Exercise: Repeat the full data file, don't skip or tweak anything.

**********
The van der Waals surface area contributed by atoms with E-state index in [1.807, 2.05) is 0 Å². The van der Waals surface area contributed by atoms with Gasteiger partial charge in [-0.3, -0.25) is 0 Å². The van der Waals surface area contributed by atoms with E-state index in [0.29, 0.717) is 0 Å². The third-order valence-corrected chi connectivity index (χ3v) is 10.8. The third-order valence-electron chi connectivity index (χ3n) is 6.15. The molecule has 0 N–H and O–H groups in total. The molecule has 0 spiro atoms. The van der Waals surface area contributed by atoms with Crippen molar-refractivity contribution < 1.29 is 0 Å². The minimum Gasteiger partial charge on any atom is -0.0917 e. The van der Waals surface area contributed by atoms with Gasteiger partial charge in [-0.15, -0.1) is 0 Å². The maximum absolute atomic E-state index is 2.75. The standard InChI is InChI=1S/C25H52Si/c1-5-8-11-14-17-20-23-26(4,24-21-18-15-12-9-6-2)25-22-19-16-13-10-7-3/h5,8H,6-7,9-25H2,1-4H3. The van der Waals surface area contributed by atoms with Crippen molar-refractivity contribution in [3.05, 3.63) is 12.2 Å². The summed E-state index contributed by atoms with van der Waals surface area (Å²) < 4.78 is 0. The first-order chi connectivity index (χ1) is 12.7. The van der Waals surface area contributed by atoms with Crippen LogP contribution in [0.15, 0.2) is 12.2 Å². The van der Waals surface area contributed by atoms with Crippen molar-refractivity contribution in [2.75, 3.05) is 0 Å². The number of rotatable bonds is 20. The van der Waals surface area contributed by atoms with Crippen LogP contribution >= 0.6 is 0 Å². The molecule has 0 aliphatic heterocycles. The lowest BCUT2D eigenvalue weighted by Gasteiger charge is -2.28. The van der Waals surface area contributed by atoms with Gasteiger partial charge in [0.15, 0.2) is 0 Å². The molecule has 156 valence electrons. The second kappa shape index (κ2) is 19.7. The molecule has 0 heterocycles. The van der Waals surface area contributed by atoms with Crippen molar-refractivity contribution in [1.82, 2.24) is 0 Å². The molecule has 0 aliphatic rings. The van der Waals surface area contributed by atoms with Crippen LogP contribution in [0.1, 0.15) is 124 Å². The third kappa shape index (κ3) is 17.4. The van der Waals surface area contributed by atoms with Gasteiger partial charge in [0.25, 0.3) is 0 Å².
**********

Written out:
The van der Waals surface area contributed by atoms with E-state index in [1.807, 2.05) is 0 Å². The van der Waals surface area contributed by atoms with Gasteiger partial charge in [-0.3, -0.25) is 0 Å². The van der Waals surface area contributed by atoms with E-state index in [0.29, 0.717) is 0 Å². The third-order valence-corrected chi connectivity index (χ3v) is 10.8. The third-order valence-electron chi connectivity index (χ3n) is 6.15. The molecule has 0 N–H and O–H groups in total. The molecule has 0 spiro atoms. The van der Waals surface area contributed by atoms with Crippen molar-refractivity contribution < 1.29 is 0 Å². The minimum Gasteiger partial charge on any atom is -0.0917 e. The van der Waals surface area contributed by atoms with Gasteiger partial charge in [-0.15, -0.1) is 0 Å². The maximum absolute atomic E-state index is 2.75. The standard InChI is InChI=1S/C25H52Si/c1-5-8-11-14-17-20-23-26(4,24-21-18-15-12-9-6-2)25-22-19-16-13-10-7-3/h5,8H,6-7,9-25H2,1-4H3. The van der Waals surface area contributed by atoms with Crippen molar-refractivity contribution in [3.05, 3.63) is 12.2 Å². The summed E-state index contributed by atoms with van der Waals surface area (Å²) < 4.78 is 0. The first-order chi connectivity index (χ1) is 12.7. The van der Waals surface area contributed by atoms with Crippen LogP contribution in [0.15, 0.2) is 12.2 Å². The van der Waals surface area contributed by atoms with Crippen molar-refractivity contribution in [2.75, 3.05) is 0 Å². The number of rotatable bonds is 20. The van der Waals surface area contributed by atoms with Crippen LogP contribution >= 0.6 is 0 Å². The molecule has 0 aliphatic heterocycles. The lowest BCUT2D eigenvalue weighted by Gasteiger charge is -2.28. The van der Waals surface area contributed by atoms with Gasteiger partial charge in [0.15, 0.2) is 0 Å². The molecule has 156 valence electrons. The second kappa shape index (κ2) is 19.7. The molecule has 0 heterocycles. The van der Waals surface area contributed by atoms with Crippen molar-refractivity contribution in [1.82, 2.24) is 0 Å². The molecule has 0 aliphatic rings. The van der Waals surface area contributed by atoms with Crippen LogP contribution in [0.1, 0.15) is 124 Å². The third kappa shape index (κ3) is 17.4. The van der Waals surface area contributed by atoms with Gasteiger partial charge in [0.25, 0.3) is 0 Å².